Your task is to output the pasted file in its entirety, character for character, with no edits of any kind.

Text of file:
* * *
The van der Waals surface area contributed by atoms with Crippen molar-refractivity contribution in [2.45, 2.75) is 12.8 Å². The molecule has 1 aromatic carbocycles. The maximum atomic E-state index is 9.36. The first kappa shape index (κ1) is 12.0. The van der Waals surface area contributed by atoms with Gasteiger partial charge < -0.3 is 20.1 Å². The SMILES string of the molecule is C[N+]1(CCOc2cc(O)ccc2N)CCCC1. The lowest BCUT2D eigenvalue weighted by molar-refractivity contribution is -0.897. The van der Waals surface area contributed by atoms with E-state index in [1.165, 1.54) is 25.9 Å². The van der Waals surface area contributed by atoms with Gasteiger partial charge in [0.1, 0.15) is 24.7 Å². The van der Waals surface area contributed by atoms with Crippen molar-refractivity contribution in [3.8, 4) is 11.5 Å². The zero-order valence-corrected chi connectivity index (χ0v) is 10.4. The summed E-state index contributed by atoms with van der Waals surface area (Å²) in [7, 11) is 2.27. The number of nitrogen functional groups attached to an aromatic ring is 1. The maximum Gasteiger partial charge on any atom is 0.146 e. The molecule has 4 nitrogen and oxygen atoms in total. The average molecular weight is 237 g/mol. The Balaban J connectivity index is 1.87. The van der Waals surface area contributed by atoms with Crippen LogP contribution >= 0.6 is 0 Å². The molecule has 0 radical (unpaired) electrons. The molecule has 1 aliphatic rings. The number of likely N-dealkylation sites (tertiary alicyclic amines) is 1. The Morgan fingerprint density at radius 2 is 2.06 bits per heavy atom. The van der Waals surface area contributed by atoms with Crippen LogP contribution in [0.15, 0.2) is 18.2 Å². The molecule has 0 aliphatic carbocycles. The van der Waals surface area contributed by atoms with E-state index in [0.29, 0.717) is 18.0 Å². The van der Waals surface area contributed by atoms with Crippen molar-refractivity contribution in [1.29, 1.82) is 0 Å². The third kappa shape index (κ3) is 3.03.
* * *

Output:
The van der Waals surface area contributed by atoms with Crippen molar-refractivity contribution in [2.45, 2.75) is 12.8 Å². The molecule has 1 aromatic carbocycles. The maximum atomic E-state index is 9.36. The first kappa shape index (κ1) is 12.0. The van der Waals surface area contributed by atoms with Gasteiger partial charge < -0.3 is 20.1 Å². The SMILES string of the molecule is C[N+]1(CCOc2cc(O)ccc2N)CCCC1. The lowest BCUT2D eigenvalue weighted by molar-refractivity contribution is -0.897. The van der Waals surface area contributed by atoms with E-state index in [1.165, 1.54) is 25.9 Å². The van der Waals surface area contributed by atoms with Gasteiger partial charge in [0.1, 0.15) is 24.7 Å². The van der Waals surface area contributed by atoms with Crippen molar-refractivity contribution in [3.8, 4) is 11.5 Å². The zero-order valence-corrected chi connectivity index (χ0v) is 10.4. The summed E-state index contributed by atoms with van der Waals surface area (Å²) in [7, 11) is 2.27. The number of nitrogen functional groups attached to an aromatic ring is 1. The maximum Gasteiger partial charge on any atom is 0.146 e. The molecule has 4 nitrogen and oxygen atoms in total. The average molecular weight is 237 g/mol. The Balaban J connectivity index is 1.87. The van der Waals surface area contributed by atoms with Crippen LogP contribution >= 0.6 is 0 Å². The molecule has 0 radical (unpaired) electrons. The molecule has 1 aliphatic rings. The number of likely N-dealkylation sites (tertiary alicyclic amines) is 1. The Morgan fingerprint density at radius 2 is 2.06 bits per heavy atom. The van der Waals surface area contributed by atoms with Crippen LogP contribution in [0.15, 0.2) is 18.2 Å². The molecule has 0 aliphatic carbocycles. The van der Waals surface area contributed by atoms with E-state index in [0.29, 0.717) is 18.0 Å². The van der Waals surface area contributed by atoms with Crippen molar-refractivity contribution in [1.29, 1.82) is 0 Å². The third kappa shape index (κ3) is 3.03.